Bills are going up for households around the UK as providers invest in better infrastructure. Emma Lunn explains why - and what to do

How to cut the cost of car insurance: A five-step guide to getting a better deal

Premiums are on the rise again but motorists don't have to take a back seat on the price of their cover, says Rob Griffin
Latest stories from i100
Have you tried new the Independent Digital Edition apps?
Independent Dating
and  

By clicking 'Search' you
are agreeing to our
Terms of Use.

ES Rentals

    iJobs Job Widget
    iJobs Money & Business

    Reach Volunteering: Trustee – PR& Marketing, Social Care, Commercial skills

    Voluntary Only - Expenses Reimbursed: Reach Volunteering: Age Concern Slough a...

    Reach Volunteering: Charity Treasurer

    Voluntary Only - Expenses Reimbursed: Reach Volunteering: Crossroads Care is s...

    SThree: Trainee Recruitment Consultant - Soho

    £20000 - £25000 per annum + OTE £35,000: SThree: We consistently strive to be ...

    Ampersand Consulting LLP: Markit EDM (CADIS) Developer

    £50000 - £90000 per annum + benefits: Ampersand Consulting LLP: Markit EDM (CA...

    Day In a Page

    Mau Mau uprising: Kenyans still waiting for justice join class action over Britain's role in the emergency

    Kenyans still waiting for justice over Mau Mau uprising

    Thousands join class action over Britain's role in the emergency
    Isis in Iraq: The trauma of the last six months has overwhelmed the remaining Christians in the country

    The last Christians in Iraq

    After 2,000 years, a community will try anything – including pretending to convert to Islam – to avoid losing everything, says Patrick Cockburn
    Black Friday: Helpful discounts for Christmas shoppers, or cynical marketing by desperate retailers?

    Helpful discounts for Christmas shoppers, or cynical marketing by desperate retailers?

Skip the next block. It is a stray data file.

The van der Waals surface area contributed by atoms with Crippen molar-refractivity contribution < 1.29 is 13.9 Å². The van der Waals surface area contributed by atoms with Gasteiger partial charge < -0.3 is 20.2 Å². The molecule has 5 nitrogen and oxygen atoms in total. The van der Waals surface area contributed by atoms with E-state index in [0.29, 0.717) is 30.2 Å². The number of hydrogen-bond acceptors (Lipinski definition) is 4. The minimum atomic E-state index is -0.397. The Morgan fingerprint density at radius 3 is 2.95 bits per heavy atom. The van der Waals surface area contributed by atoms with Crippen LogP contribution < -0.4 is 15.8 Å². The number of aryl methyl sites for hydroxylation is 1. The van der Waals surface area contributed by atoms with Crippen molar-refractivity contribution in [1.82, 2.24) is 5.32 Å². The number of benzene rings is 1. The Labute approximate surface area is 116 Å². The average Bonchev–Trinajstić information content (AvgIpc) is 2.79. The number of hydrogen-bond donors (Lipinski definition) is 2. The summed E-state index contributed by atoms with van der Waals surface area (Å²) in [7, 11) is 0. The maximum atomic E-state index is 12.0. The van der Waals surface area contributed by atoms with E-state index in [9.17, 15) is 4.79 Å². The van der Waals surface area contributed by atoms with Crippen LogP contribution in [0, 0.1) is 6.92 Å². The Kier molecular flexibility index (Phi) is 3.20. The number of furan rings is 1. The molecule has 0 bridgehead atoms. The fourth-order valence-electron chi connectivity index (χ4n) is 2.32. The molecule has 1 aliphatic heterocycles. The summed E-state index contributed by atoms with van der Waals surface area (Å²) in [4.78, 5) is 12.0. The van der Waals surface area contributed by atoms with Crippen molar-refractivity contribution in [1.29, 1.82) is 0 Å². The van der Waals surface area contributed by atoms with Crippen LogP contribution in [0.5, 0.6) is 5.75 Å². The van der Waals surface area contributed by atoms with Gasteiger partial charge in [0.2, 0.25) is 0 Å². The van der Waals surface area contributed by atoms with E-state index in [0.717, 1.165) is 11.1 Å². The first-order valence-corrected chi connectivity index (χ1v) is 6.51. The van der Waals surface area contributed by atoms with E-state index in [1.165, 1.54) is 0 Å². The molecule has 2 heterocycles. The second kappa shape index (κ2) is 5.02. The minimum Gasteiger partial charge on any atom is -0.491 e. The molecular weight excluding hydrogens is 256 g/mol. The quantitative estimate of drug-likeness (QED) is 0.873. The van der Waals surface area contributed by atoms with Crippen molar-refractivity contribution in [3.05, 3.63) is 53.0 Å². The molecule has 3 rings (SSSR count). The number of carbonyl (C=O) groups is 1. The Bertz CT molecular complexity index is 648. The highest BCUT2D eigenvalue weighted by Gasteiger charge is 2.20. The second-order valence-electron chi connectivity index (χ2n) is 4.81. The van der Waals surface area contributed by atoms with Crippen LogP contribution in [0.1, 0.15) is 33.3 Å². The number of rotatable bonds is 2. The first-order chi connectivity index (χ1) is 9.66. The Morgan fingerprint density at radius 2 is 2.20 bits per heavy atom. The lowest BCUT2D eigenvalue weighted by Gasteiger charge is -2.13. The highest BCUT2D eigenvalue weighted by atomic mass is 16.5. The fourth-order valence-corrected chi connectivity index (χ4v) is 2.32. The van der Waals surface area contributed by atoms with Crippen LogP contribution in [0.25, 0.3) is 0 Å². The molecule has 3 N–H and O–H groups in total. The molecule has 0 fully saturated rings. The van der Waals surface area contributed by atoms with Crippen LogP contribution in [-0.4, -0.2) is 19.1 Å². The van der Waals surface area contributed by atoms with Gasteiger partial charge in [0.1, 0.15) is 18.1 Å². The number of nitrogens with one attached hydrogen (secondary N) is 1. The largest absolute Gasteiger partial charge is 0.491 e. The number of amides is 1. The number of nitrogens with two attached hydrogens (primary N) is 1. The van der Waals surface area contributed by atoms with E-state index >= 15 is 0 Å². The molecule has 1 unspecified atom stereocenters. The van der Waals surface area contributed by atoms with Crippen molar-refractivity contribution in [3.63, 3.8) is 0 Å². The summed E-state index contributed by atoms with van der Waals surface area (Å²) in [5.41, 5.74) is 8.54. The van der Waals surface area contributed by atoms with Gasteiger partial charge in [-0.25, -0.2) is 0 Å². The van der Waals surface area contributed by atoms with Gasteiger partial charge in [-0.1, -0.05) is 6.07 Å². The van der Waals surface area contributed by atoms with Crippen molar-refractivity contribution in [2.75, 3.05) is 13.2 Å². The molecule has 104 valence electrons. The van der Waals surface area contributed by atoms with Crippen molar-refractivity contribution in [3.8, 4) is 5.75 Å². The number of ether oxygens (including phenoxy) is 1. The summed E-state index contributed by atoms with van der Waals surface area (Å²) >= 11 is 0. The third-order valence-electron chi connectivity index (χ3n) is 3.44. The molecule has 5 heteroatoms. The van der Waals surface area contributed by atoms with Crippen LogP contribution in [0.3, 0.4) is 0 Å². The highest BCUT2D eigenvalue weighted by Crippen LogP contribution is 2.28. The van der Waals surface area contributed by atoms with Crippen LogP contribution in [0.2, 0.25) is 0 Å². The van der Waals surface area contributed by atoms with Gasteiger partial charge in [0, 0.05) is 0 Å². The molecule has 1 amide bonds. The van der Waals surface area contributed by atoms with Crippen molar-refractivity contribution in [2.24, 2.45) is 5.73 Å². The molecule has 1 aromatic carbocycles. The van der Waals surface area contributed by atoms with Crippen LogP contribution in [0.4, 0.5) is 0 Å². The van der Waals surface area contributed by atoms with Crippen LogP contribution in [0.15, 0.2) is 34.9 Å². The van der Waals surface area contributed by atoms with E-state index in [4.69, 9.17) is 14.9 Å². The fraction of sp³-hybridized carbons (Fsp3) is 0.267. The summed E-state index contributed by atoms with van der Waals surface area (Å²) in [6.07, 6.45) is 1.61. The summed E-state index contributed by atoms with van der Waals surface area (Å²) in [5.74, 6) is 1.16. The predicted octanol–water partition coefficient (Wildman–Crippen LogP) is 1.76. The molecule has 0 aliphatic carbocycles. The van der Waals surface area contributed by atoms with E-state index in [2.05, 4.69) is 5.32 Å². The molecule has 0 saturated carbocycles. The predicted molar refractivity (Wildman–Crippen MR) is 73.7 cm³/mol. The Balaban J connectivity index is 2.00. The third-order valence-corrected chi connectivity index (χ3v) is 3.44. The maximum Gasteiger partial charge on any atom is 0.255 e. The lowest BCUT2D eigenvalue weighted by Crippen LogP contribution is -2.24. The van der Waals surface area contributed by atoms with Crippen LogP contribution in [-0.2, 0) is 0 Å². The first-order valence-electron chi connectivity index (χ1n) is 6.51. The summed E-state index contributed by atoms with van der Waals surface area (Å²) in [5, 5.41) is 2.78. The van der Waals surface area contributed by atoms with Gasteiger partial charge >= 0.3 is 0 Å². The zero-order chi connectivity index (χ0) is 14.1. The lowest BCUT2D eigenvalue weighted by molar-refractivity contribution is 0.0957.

Britain braced for Black Friday
    Bill Cosby's persona goes from America's dad to date-rape drugs

    From America's dad to date-rape drugs

    Stories of Bill Cosby's alleged sexual assaults may have circulated widely in Hollywood, but they came as a shock to fans, says Rupert Cornwell
    Clare Balding: 'Women's sport is kicking off at last'

    Clare Balding: 'Women's sport is kicking off at last'

    As fans flock to see England women's Wembley debut against Germany, the TV presenter on an exciting 'sea change'
    Oh come, all ye multi-faithful: The Christmas jumper is in fashion, but should you wear your religion on your sleeve?

    Oh come, all ye multi-faithful

    The Christmas jumper is in fashion, but should you wear your religion on your sleeve?
    Dr Charles Heatley: The GP off to do battle in the war against Ebola

    The GP off to do battle in the war against Ebola

    Dr Charles Heatley on joining the NHS volunteers' team bound for Sierra Leone
    Flogging vlogging: First video bloggers conquered YouTube. Now they want us to buy their books

    Flogging vlogging

    First video bloggers conquered YouTube. Now they want us to buy their books
    Saturday Night Live vs The Daily Show: US channels wage comedy star wars

    Saturday Night Live vs The Daily Show

    US channels wage comedy star wars
    When is a wine made in Piedmont not a Piemonte wine? When EU rules make Italian vineyards invisible

    When is a wine made in Piedmont not a Piemonte wine?

    When EU rules make Italian vineyards invisible
    Look what's mushrooming now! Meat-free recipes and food scandals help one growing sector

    Look what's mushrooming now!

    Meat-free recipes and food scandals help one growing sector
    Neil Findlay is more a pink shrimp than a red firebrand

    More a pink shrimp than a red firebrand

    The vilification of the potential Scottish Labour leader Neil Findlay shows how one-note politics is today, says DJ Taylor
    Bill Granger recipes: Tenderstem broccoli omelette; Fried eggs with Mexican-style tomato and chilli sauce; Pan-fried cavolo nero with soft-boiled egg

    Oeuf quake

    Bill Granger's cracking egg recipes
    Terry Venables: Wayne Rooney is roaring again and the world knows that England are back

    Terry Venables column

    Wayne Rooney is roaring again and the world knows that England are back
    Michael Calvin: Abject leadership is allowing football’s age-old sores to fester

    Abject leadership is allowing football’s age-old sores to fester

    Those at the top are allowing the same issues to go unchallenged, says Michael Calvin